Language in the Academy (Languages for Intercultural Communication and Education)

Staff Profile

Language is a product of the thoughts and behaviour of a society.

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Word for word translation is often impossible unless the material is technical in nature. Differences in language between cultures are evident when you compare how some countries have different meanings for certain phrases. In English, when people make requests, they tend to make them indirectly. In any communicative encounter in which there is a cultural difference, there is bound to be some cultural induced language conflict arising from different attitudes towards certain norms.

Cultural misunderstandings can occur when a word, gesture, object or social context, has different meanings in different cultures. How politeness is expressed in particular situations, is one area in which culturally induced conflict can occur. Different languages and cultures have different levels of politeness.

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For example, when communicating with Swedish people, it is important to keep a reasonable personal distance between you and never touch them when you talk to them. Much like Scandinavian people, Germans tend to be reserved and polite. Argentinians like to lean in close when they speak to you, and touch you often during conversation. Pulling away is considered rude and cold. To prevent cultural misunderstandings, it is important to promote cultural understanding.

People often use gestures, glances, changes in tone and voice to alter or emphasise what they want to say. They learn these culturally specific techniques over many years, largely by observing and imitating others. Some gestures can pose the same meaning throughout several cultures worldwide, for example, a smile or a laugh.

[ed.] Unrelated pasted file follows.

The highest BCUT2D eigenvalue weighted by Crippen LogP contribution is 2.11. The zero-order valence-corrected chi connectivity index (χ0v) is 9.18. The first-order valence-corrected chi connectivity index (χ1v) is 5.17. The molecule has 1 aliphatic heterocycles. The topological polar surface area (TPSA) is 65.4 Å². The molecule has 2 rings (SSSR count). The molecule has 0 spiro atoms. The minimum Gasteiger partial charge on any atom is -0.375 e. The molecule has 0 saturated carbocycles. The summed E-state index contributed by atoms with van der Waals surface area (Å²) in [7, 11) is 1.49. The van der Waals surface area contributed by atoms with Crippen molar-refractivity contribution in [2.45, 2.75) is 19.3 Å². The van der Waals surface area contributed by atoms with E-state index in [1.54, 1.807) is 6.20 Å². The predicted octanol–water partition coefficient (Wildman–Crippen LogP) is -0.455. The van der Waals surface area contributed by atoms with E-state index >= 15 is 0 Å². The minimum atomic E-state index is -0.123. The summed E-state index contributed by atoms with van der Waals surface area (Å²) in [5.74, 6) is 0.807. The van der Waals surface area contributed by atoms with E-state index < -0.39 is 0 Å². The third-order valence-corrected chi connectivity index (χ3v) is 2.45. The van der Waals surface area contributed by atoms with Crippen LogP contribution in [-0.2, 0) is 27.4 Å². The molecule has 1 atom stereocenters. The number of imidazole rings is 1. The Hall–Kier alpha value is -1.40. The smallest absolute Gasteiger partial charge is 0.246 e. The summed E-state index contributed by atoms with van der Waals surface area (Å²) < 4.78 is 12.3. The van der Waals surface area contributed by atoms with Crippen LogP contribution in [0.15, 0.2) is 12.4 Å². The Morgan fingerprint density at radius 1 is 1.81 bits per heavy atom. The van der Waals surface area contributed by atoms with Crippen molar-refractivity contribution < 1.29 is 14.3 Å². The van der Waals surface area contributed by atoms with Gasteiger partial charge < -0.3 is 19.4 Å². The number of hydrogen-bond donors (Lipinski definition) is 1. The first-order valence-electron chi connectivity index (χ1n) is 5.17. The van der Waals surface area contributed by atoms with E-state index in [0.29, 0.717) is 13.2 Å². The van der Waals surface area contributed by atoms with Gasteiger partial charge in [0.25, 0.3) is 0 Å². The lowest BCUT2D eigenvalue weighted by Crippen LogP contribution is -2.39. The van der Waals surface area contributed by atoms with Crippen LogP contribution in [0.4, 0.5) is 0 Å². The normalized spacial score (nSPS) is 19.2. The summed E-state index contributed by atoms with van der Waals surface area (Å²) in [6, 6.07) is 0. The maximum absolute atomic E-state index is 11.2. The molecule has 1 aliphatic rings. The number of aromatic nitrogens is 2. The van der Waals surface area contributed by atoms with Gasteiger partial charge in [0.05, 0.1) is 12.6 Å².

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Yet, others may be completely different. For example, spitting on another person is a sign of disrespect in most Westernised countries, yet in certain African countries like Kenya, it can be seen as an affection blessing if done in a certain way by a certain tribe. In many countries such as Japan, younger people do not stare at older people.

Language and Intercultural Communication

If and when they do, they must be the first to lower their eyes; otherwise they will be frowned upon and considered disrespectful. There are also cross-cultural differences in the normal baseline volume of speech; for example, Asians and Europeans speak at lower volumes than the North Americans and Africans. Culture can also have a huge influence on how we communicate and manipulate time. For example, in North America, if you have a business meeting scheduled, the time you should arrive depends largely on the status of the person you are meeting.

People who are of a lower status are expected to arrive on time, if not early.

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